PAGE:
Home / Science-tech / Sci-Fly


Despite a raging pandemic, 2020 has been an exciting year for science
Covid-19 has laid the foundation for rapid production of genetic vaccines capable of fighting unknown future pathogens
Covid-19 has laid the foundation for rapid production of genetic vaccines capable of fighting unknown future pathogens

Prasun Chaudhuri   |   Published 28.12.20, 01:45 AM

This may have been the year the human race was forced into near-submission by a rampaging virus but it wasn’t a total write-off for science. There have been great strides in space research, quantum physics, genetics and, of course, vaccines.

Warp-speed vaccines


The launch of a vaccine against the coronavirus in just eight months is about as near as science gets to a miracle. It’s no surprise that the front-runner is an mRNA candidate — a relatively new technology that relies on a synthetic strand of genetic code called messenger RNA. Such gene-based vaccines are quick to develop, and have a proven track record in cancer immunotherapy. But never before has an mRNA vaccine been licensed for use.

In contrast to traditional protein-based vaccines, which deliver an immune system-stimulating foreign substance to the body, gene-based vaccines instruct the body itself to make a toxin — known as an antigen. The messenger RNA carries instructions to the body to make foreign substances — in this case the spike protein — which then gets exported from the cells. The body recognises this antigen as a foreign substance and mounts an immune response, producing antibodies and T-cells to fight the infection.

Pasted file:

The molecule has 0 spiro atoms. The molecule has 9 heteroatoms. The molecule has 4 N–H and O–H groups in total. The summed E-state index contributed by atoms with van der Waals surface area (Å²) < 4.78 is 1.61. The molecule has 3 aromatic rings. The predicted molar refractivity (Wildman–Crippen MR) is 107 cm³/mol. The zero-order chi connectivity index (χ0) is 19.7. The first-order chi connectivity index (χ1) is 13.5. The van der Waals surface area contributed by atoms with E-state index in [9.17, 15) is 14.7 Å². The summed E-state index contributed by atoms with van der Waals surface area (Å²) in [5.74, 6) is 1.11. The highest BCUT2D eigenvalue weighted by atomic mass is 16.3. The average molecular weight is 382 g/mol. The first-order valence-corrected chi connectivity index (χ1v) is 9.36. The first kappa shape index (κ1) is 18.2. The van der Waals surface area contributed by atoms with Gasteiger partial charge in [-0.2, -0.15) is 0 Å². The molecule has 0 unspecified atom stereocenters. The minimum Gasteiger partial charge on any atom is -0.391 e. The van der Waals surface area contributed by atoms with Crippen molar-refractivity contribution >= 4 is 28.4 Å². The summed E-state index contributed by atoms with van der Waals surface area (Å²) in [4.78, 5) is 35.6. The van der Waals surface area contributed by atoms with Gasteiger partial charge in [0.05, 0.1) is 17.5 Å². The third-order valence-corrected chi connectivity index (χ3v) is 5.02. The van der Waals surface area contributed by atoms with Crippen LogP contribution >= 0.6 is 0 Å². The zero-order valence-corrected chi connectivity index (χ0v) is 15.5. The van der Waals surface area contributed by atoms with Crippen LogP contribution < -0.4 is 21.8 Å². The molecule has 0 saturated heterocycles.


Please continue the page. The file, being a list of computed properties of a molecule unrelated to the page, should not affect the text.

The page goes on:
If these new vaccines perform as well in the wild as they have in clinical trials (over 90 per cent efficacy), it will be regarded as a victory as big as the Salk and Sabin’s polio vaccine. And if these mRNA vaccines also work against other viruses, they will mark an epochal advance in vaccine science — an achievement closer to those of Louis Pasteur and Edward Jenner. In essence, Covid-19 has laid the foundation for rapid production of genetic vaccines capable of fighting unknown future pathogens. Ugur Sahin, one of the Germany-based co-discoverers of the vaccine, said that the mRNA technology could be used to produce a vaccine against a mutated strain of the novel coronavirus in six weeks.

Destination Mars

This was a landmark year for space exploration. Three Mars missions were launched in July, when Earth and Mars aligned in a way that made it easier to send spacecraft to the Red Planet. All three are expected to be in place by February 2021. The United Arab Emirates launched Hope, its first interplanetary mission, which will orbit Mars and study its weather. It will try to find out why the planet is leaking hydrogen and oxygen, and possible reasons for its climate change.

China launched Tianwen-1 (meaning, questions to heaven), its first attempt to land on Mars. In April, the orbiter will release the lander and rover into the Martian atmosphere, and these will touch down somewhere on Utopia Planitia, where Nasa’s Viking 2 lander had touched down in 1976. If the landing is successful, China will be the second country after the US to softly land a rover on Mars.